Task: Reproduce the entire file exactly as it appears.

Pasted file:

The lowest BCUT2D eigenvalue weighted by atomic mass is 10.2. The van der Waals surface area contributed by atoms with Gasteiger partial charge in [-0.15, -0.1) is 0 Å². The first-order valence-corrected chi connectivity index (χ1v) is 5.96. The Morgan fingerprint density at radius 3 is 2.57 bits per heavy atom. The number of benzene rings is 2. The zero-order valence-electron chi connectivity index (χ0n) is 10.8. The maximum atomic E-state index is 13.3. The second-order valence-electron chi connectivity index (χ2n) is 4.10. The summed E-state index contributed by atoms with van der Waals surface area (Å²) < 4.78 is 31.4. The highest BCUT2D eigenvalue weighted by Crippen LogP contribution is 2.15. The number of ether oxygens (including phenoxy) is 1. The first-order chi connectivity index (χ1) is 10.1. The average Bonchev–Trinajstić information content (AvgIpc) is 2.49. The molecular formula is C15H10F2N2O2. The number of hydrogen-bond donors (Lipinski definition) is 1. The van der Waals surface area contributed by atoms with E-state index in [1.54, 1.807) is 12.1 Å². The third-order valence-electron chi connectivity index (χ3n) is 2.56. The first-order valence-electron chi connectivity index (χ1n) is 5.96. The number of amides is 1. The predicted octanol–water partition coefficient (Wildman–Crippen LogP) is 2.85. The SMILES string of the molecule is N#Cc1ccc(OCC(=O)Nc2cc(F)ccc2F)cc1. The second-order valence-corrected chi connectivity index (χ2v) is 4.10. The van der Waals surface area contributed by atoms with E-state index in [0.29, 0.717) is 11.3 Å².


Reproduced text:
The lowest BCUT2D eigenvalue weighted by atomic mass is 10.2. The van der Waals surface area contributed by atoms with Gasteiger partial charge in [-0.15, -0.1) is 0 Å². The first-order valence-corrected chi connectivity index (χ1v) is 5.96. The Morgan fingerprint density at radius 3 is 2.57 bits per heavy atom. The number of benzene rings is 2. The zero-order valence-electron chi connectivity index (χ0n) is 10.8. The maximum atomic E-state index is 13.3. The second-order valence-electron chi connectivity index (χ2n) is 4.10. The summed E-state index contributed by atoms with van der Waals surface area (Å²) < 4.78 is 31.4. The highest BCUT2D eigenvalue weighted by Crippen LogP contribution is 2.15. The number of ether oxygens (including phenoxy) is 1. The first-order chi connectivity index (χ1) is 10.1. The average Bonchev–Trinajstić information content (AvgIpc) is 2.49. The molecular formula is C15H10F2N2O2. The number of hydrogen-bond donors (Lipinski definition) is 1. The van der Waals surface area contributed by atoms with E-state index in [1.54, 1.807) is 12.1 Å². The third-order valence-electron chi connectivity index (χ3n) is 2.56. The first-order valence-electron chi connectivity index (χ1n) is 5.96. The number of amides is 1. The predicted octanol–water partition coefficient (Wildman–Crippen LogP) is 2.85. The SMILES string of the molecule is N#Cc1ccc(OCC(=O)Nc2cc(F)ccc2F)cc1. The second-order valence-corrected chi connectivity index (χ2v) is 4.10. The van der Waals surface area contributed by atoms with E-state index in [0.29, 0.717) is 11.3 Å².